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    They are both good boards but I prefer Asus over them. I build quite a few Biostars (including that one) as they are my second choice and are preferred when a budget is to be strictly maintained. However, there are a couple of Biostar boards I prefer for certain applications, this not being one of them.

    The Asus board glc recommended is rock solid stable when combined with the Corsair Vengeance ram. It is also noticeably the fastest Z68 board I have built with whether it is the V - LE or Pro series.
     
    Last edited: Nov 10, 2011
  12. wrecks135

    wrecks135

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    Thanks for the additional input. It sounds like the ASUS mobo is the preferred one and that it is probably worth the extra money.

    I noticed that the recommended ASUS board has two USB 3.0 ports on the rear panel. The case I'm looking at has two USB 2.0 ports on the front panel. Some of the more expensive cases also have USB 3.0 ports on the front panel. If I'm downloading 100 image files from my camera is the USB 3 going to be significantly faster than USB 2? If so, would it make sense to have a USB 3 port on the front panel? Alternatively I could just run a card reader to the USB 3.0 port on the back and leave it on my desktop.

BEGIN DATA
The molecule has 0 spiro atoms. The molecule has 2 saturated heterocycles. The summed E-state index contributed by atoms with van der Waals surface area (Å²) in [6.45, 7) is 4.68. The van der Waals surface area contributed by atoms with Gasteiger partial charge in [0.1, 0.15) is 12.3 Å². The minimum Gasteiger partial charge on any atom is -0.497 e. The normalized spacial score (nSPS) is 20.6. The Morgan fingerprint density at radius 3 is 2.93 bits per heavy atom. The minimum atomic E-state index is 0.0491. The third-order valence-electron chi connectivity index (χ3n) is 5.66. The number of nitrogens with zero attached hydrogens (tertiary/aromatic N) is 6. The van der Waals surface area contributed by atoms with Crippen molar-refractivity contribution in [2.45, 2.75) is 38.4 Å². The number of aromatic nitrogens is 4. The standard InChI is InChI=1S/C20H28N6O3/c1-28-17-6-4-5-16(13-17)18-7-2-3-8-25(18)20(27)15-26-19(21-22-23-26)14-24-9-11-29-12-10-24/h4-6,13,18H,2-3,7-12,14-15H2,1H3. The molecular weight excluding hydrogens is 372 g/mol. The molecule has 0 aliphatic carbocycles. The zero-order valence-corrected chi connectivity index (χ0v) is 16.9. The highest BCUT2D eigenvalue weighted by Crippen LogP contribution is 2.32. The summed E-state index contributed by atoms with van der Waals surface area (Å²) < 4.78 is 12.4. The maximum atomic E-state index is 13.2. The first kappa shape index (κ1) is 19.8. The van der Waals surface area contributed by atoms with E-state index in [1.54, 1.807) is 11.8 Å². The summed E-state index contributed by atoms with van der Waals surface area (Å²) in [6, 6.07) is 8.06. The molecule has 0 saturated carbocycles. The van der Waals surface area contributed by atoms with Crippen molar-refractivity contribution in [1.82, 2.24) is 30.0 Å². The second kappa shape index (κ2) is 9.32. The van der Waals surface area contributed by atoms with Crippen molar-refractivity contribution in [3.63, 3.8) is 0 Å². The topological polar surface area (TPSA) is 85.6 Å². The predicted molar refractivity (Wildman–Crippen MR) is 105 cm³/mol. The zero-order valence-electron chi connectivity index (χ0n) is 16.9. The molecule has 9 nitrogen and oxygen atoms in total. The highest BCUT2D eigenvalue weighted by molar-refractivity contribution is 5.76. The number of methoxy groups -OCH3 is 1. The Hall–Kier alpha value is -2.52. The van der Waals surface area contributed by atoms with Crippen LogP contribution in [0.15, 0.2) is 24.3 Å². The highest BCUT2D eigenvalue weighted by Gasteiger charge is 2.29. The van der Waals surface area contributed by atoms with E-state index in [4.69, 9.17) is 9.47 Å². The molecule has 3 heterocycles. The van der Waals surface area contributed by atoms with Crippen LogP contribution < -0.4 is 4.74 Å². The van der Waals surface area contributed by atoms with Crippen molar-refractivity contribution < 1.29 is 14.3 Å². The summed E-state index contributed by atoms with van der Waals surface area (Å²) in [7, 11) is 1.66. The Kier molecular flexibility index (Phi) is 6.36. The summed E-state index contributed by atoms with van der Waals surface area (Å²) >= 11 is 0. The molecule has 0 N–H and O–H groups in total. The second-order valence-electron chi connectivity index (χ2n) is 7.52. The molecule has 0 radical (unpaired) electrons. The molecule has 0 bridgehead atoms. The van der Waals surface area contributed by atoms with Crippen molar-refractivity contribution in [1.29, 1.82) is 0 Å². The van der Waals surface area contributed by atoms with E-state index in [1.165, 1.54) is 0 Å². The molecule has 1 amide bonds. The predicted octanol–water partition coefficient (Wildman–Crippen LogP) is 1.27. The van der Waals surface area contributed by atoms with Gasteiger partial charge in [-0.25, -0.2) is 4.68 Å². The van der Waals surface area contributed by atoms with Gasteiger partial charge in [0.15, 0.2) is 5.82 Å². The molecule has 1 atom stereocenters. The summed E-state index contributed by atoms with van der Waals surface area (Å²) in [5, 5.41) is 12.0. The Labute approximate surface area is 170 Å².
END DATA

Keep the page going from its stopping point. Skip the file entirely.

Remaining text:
Any thoughts on the trade-off from a performance perspective?
     
  13. glc

    glc Forum Administrator Staff Member

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    The Asus board I recommended has a motherboard header for 2 front USB 3.0 ports.
     
  14. gordintoronto

    gordintoronto

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    I doubt if your camera supports USB 3, so it's going to run at USB 2 speeds in any case.

    I have my desktop computer sideways behind my monitor, so I have access to both front and back ports -- a major benefit of an LCD monitor over one with a picture tube.
     
  15. glc

    glc Forum Administrator Staff Member

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    The camera may not support USB 3.0, but a card reader will.
     
  16. Nuclear Krusader

    Nuclear Krusader Mondsreitersmann

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    It's not recommended to plug directly the camera to the PC to download pictures; it's better to use a card reader.

    Curiously, the card must never be formatted using the PC, but the camera itself. Amazing.
     
  17. wrecks135

    wrecks135

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    I always pop the card out and drop it into a card reader anyway (it is easier than finding the right cable for the camera). I was just looking at the card reader and USB insert panels that you can get to drop into a drive bay. That looks like the most convenient way to go and it the card reader works at USB 3 speeds so much the better!
     
  18. wrecks135

    wrecks135

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    Additions for Gaming